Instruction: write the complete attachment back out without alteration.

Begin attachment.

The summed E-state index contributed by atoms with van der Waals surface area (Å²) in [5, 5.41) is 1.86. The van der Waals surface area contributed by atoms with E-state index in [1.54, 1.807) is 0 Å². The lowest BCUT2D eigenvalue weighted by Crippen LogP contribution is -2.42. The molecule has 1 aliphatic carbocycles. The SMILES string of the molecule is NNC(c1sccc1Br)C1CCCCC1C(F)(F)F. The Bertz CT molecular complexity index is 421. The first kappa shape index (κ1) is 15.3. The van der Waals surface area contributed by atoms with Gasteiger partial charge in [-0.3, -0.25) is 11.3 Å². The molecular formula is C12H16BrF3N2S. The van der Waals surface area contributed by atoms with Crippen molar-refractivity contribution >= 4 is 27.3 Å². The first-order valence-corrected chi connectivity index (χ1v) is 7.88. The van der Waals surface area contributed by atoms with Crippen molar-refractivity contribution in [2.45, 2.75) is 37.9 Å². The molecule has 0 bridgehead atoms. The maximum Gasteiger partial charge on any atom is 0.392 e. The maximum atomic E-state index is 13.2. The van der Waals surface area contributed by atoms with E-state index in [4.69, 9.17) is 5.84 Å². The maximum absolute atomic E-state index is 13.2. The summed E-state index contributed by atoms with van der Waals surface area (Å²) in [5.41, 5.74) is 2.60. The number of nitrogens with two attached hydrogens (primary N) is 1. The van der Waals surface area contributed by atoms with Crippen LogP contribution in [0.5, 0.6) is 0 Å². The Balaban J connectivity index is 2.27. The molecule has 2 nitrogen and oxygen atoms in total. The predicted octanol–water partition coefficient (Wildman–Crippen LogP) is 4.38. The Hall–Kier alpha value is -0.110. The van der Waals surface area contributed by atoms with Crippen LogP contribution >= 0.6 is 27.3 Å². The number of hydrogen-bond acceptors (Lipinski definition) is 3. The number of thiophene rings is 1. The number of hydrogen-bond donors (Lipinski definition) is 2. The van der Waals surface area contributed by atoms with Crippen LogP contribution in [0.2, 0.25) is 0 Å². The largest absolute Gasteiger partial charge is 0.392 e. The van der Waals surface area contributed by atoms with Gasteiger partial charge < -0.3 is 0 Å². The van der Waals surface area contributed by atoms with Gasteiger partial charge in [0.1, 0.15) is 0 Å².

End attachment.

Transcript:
The summed E-state index contributed by atoms with van der Waals surface area (Å²) in [5, 5.41) is 1.86. The van der Waals surface area contributed by atoms with E-state index in [1.54, 1.807) is 0 Å². The lowest BCUT2D eigenvalue weighted by Crippen LogP contribution is -2.42. The molecule has 1 aliphatic carbocycles. The SMILES string of the molecule is NNC(c1sccc1Br)C1CCCCC1C(F)(F)F. The Bertz CT molecular complexity index is 421. The first kappa shape index (κ1) is 15.3. The van der Waals surface area contributed by atoms with Gasteiger partial charge in [-0.3, -0.25) is 11.3 Å². The molecular formula is C12H16BrF3N2S. The van der Waals surface area contributed by atoms with Crippen molar-refractivity contribution >= 4 is 27.3 Å². The first-order valence-corrected chi connectivity index (χ1v) is 7.88. The van der Waals surface area contributed by atoms with Crippen molar-refractivity contribution in [2.45, 2.75) is 37.9 Å². The molecule has 0 bridgehead atoms. The maximum Gasteiger partial charge on any atom is 0.392 e. The maximum atomic E-state index is 13.2. The van der Waals surface area contributed by atoms with E-state index in [4.69, 9.17) is 5.84 Å². The maximum absolute atomic E-state index is 13.2. The summed E-state index contributed by atoms with van der Waals surface area (Å²) in [5.41, 5.74) is 2.60. The number of nitrogens with two attached hydrogens (primary N) is 1. The van der Waals surface area contributed by atoms with Crippen LogP contribution in [0.5, 0.6) is 0 Å². The Balaban J connectivity index is 2.27. The molecule has 2 nitrogen and oxygen atoms in total. The predicted octanol–water partition coefficient (Wildman–Crippen LogP) is 4.38. The Hall–Kier alpha value is -0.110. The van der Waals surface area contributed by atoms with Crippen LogP contribution >= 0.6 is 27.3 Å². The number of hydrogen-bond acceptors (Lipinski definition) is 3. The number of thiophene rings is 1. The number of hydrogen-bond donors (Lipinski definition) is 2. The van der Waals surface area contributed by atoms with Crippen LogP contribution in [0.2, 0.25) is 0 Å². The largest absolute Gasteiger partial charge is 0.392 e. The van der Waals surface area contributed by atoms with Gasteiger partial charge < -0.3 is 0 Å². The van der Waals surface area contributed by atoms with Gasteiger partial charge in [0.1, 0.15) is 0 Å².